Thursday, October 09, 2014
Obsessed by clarity?
One Eastern, Orthodox friend wrote to me recently and said, "You Latins are so obsessed with clarity you lose sight of God". It is what I feel about the Synod, we are trying to clarify what might be best left unclear. Providing we have clarity about what we believe, how we put that into practice is best left to local pastors, adapting practice to local needs. It is our scholastic Aristotelian heritage that draws us to carefully categorise everything we do.
Yes, it is important we address the great gulf between the Magisterium and what is actually taught in diocese and believed and practiced by the people. Reflecting on the words of the Australian couple who spoke of welcoming their homosexual son and his companion for Christmas dinner, I am sure Pope Francis would be proud of me, I've never turned anyone away, nor actually do I know any priest who would, I think this is one of those straw-priests 'Fr Nasty' who the Pope so often presents who doesn't baptise some one who doesn't fit certain rigid categories. In fact the only place I know where this happens is Germany, where if you don't pay Church tax, your children are not baptised and your body is left unburied. What I find difficult is warning a son that certain sexual practices might endanger not only his and his friend's spiritual health but their physical health too. Like many parents today we want to avoid conflict, even if in a real loving family, truth and frankness is necessary and welcome.
The more I hear from the Synod, the more anxious I become, I was interested in what Father Hunwicke had to say about secrecy and the Synod. Are we in the midst of a great act of Romanisation? I do fear we are stoking up two opposing factions that will never be reconciled. Are we heading to a civil war?
Every act of the Church is though not necessarily 'a sacrament' it is 'sacramental'. The old priest who taught Church history at my seminary, occassionally would say things like, "for all his brilliance St Thomas was the great curse of the Western Church", what he meant, I think, was that by defining and clarifying St Thomas moved the focus of the Church. In that sense he marks the separation of East and West. By tightly defining the sacraments, limiting them to seven we lost sense of other sacramental acts, for example we focus on the sacrament of Marriage and ignore the once sacramental acts leading to it and following from it, for example the rites that once surrounded betrothal, or the exchange of dowry and marriage contract, the blessing of the newly married or yet to be married's bed or hearth, or the grace said at the wedding breakfast or the blessing of the cake. St Thomas focused us on the moon and made us forget the stars.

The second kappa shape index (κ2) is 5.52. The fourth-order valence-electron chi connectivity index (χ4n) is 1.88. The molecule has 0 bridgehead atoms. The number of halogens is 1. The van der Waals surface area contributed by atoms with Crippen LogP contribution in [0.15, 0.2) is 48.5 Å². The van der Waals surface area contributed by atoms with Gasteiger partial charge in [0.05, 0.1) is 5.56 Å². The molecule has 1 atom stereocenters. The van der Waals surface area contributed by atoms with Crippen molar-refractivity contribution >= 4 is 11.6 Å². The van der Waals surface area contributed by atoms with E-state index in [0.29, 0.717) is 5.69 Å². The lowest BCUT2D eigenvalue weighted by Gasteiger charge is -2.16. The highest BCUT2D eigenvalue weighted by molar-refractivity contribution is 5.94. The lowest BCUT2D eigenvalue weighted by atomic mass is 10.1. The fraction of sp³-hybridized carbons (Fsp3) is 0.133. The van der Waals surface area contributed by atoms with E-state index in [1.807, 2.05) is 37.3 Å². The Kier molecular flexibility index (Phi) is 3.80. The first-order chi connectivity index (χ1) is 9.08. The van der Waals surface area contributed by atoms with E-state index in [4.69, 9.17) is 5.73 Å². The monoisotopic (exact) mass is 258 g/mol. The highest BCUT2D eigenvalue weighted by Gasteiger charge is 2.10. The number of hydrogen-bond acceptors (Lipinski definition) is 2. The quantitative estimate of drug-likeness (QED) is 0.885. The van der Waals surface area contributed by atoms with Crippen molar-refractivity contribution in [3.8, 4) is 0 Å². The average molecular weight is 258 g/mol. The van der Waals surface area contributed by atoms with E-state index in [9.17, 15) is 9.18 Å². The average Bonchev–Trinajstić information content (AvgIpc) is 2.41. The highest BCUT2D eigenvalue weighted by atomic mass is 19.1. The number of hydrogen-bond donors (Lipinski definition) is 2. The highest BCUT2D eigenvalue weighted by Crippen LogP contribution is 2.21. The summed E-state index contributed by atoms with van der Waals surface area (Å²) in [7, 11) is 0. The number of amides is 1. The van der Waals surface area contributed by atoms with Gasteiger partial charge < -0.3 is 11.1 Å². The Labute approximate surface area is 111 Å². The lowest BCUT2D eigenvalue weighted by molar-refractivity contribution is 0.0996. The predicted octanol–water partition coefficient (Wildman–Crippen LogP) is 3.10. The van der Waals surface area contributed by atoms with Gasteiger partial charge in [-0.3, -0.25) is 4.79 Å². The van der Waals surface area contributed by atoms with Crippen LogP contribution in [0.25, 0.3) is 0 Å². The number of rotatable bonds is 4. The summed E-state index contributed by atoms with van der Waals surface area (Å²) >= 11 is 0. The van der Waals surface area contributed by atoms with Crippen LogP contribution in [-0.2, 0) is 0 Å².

The Church today stresses Mass and Communion, rather than Liturgy as a whole. The 1972 Rite of Christian Initiation of Adults in a way was an attempt to redress the balance, and to move the Church to regaining a sense of mission rather than simply serving it existing members. I am not overly fond of 1970's arguements, they are tedious and 'churchy' but one that possibly we should return to is the question of Mission and/or Maintainence. If you are going to evangelise, processions, devotions, discussions, eating and drinking, or education might well preceed any thought of Mass, in the same way in most countries building a school often preceeded building a Church.
RCIA, which I never tire of arguing is a series of Rites, not a course, reflects the situation of the first half of the first millennium where the Church consisted of people who belonged to it by degree, from those who are friendly towards it or receive help, to those who actively sought membership and were enquirers, hearers and catechumens, who were the majority, to those were actually communicating members, through to those who had a ministerial role or hieratic role through to the bishop who is the locus of Communion. Significantly it also contained penitents, who had lost and hoped to regain their place within the community. It was a Church of 'gradualism', a Church of those who gradually approached Communion with Christ, expressed in Holy Communion but ultimately expressed in the Communion of Saints and the Communion of the Church throughout the world, the Communion of Bishops.
I have just had a lady ring my door bell and ask, if her memorial service could take place here, She wants to write her will. She has not been baptised, she doesn't want anything contrary to the faith, quite what her relatives might want I don't know. She has goodwill but her real reason is her mother had her Requiem here thirteen years ago.
I wasn't quite sure what to say to her, especially as she reads this blog!
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